Film Review: Powerful ‘How to Survive a Plague’ Documents Historic Fight For Life
CHICAGO – There have been several strong documentaries about the AIDS crisis in America, including last year’s breathtakingly good “We Were Here,” but “How to Survive a Plague” has a unique angle in that it’s not as much about the unimaginable death of a community in a time of crisis but how that community came together to save itself. As people lay dying, those in power needed to be woken up to do something through protest and “Plague” chronicles that movement. It’s a powerful piece of work, one of the best documentaries of the year.
It’s hard to imagine being a part of the homosexual community in a major city like New York in the ’80s. Not only were loved ones dying but their life partners were being evicted because their names weren’t on the lease. People were being left in emergency rooms for days by hospital crews who had no idea how to treat them or were merely too homophobic to care. And important politicians like President Bush, Mayor Koch, and others simply weren’t giving the issue enough weight. The people immediately impacted by the crisis had to come up with their own research, their own drug cocktails, and put pressure on the FDA to treat the issue with more urgency than a pending nasal spray. The AIDS activist community fought for their own drugs to survive.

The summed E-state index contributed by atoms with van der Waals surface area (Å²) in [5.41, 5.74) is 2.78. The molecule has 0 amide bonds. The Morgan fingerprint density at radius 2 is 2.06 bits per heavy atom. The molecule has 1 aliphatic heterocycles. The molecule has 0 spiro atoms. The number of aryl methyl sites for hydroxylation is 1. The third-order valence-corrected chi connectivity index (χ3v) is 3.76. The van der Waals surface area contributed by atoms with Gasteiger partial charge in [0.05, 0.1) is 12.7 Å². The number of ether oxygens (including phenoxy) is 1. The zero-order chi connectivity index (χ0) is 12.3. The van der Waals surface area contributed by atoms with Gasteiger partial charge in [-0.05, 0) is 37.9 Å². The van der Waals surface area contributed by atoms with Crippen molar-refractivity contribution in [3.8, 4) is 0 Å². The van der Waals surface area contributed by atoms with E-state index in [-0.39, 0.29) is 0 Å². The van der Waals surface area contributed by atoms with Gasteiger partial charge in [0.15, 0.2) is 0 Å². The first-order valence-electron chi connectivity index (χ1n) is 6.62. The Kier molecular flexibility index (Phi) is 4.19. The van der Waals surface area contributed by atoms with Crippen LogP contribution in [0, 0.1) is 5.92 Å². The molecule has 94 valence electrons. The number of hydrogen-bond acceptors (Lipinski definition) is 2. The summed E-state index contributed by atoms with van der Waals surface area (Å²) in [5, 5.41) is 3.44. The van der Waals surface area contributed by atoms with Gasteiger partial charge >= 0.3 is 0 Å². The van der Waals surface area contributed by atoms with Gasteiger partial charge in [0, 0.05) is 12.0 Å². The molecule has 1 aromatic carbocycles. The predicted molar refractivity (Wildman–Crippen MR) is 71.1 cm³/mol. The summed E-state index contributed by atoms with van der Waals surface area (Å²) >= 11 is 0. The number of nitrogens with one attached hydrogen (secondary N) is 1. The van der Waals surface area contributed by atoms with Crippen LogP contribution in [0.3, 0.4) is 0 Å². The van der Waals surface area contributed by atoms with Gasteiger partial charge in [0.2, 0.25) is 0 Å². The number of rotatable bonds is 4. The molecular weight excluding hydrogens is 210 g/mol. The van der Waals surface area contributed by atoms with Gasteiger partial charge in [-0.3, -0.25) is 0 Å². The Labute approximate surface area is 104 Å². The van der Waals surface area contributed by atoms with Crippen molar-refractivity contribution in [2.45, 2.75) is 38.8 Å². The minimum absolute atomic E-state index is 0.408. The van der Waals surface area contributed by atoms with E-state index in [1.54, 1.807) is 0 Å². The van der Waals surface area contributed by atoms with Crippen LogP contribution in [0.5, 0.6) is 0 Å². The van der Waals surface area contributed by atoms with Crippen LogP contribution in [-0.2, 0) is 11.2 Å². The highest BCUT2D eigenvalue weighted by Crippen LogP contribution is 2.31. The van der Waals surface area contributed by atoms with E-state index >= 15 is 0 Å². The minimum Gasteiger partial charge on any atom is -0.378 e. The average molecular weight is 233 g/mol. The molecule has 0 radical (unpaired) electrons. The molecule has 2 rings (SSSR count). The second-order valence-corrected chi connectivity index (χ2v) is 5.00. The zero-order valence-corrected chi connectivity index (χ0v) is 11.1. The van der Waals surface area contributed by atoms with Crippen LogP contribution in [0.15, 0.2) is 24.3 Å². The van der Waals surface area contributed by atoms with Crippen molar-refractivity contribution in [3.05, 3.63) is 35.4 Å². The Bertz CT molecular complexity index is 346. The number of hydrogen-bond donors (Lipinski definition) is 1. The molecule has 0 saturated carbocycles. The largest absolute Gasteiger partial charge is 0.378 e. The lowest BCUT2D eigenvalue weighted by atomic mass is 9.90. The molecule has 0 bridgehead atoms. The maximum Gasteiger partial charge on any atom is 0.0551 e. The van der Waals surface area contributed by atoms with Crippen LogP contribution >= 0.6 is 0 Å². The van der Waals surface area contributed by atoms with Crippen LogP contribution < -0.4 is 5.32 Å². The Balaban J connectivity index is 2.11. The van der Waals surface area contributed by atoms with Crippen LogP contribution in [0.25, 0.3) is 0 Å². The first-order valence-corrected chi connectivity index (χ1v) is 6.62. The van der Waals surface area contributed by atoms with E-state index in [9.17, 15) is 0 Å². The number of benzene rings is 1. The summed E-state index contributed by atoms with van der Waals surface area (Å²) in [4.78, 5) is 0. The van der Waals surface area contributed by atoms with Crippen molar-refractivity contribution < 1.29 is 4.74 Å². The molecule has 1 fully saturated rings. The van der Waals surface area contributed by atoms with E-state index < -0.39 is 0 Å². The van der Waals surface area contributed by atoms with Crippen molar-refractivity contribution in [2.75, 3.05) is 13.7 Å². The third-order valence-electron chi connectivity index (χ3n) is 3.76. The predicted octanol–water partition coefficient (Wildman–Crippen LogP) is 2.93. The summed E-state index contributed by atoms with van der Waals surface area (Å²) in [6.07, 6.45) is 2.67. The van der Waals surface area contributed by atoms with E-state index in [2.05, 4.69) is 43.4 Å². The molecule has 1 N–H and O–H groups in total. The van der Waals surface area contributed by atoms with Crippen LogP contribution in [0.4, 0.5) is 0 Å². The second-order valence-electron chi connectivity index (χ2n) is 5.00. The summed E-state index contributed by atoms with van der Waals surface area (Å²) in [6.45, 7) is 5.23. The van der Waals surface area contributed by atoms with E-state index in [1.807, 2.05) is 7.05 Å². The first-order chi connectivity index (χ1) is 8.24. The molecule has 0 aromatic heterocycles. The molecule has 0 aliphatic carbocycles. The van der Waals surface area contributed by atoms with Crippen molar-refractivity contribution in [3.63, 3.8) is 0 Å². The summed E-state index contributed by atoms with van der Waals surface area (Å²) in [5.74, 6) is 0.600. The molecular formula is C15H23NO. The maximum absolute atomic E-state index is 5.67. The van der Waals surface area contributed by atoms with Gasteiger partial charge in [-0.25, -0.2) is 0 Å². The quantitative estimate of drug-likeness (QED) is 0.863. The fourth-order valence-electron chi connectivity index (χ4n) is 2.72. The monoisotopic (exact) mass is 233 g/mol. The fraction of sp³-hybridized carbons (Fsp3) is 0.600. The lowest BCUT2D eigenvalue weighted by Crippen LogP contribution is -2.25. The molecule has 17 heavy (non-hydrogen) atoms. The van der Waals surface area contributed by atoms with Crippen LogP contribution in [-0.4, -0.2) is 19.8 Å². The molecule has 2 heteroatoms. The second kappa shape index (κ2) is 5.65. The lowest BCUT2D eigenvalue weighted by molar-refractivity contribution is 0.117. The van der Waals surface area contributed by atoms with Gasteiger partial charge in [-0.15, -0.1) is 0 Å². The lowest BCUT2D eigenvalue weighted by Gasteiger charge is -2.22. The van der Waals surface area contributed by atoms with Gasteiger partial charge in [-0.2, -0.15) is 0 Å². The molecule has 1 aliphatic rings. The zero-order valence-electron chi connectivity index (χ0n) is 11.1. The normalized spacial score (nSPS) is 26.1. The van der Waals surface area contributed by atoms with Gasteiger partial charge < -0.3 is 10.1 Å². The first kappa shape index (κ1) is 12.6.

|Read Brian Tallerico’s full review of “How to Survive a Plague” in our reviews section.|
“How to Survive a Plague” is made up of a lot of protest footage at City Hall, at drug conference meetings, in a cathedral with Ed Koch and Cardinal O’Connor (renamed Cardinal O’Condom), etc. When a man stands up in a church and yells at O’Connor, “You’re killing us,” the power of that moment is palpable. It’s about the inspiring power of watching a community refuse to go away, refuse to give up, and refuse to die. How do you survive a plague? You fight.
The greatest accomplishment on a filmmaking level for “How to Survive a Plague” is how expertly it is structured by director David France. This is not mere interview or anecdote documentary as the film primarily consists of archival footage of the ’80s and ’90s with protest, interview, and personal recordings that put viewers right on the front line. And a lot of the protest footage is cut together with ignorant comments by some powerful people like Koch or purely evil ones by scum like Jesse Helms. The film puts us right in the moment of the height of the crisis better than any documentary ever has.
How to Survive a Plague
Photo credit: IFC Films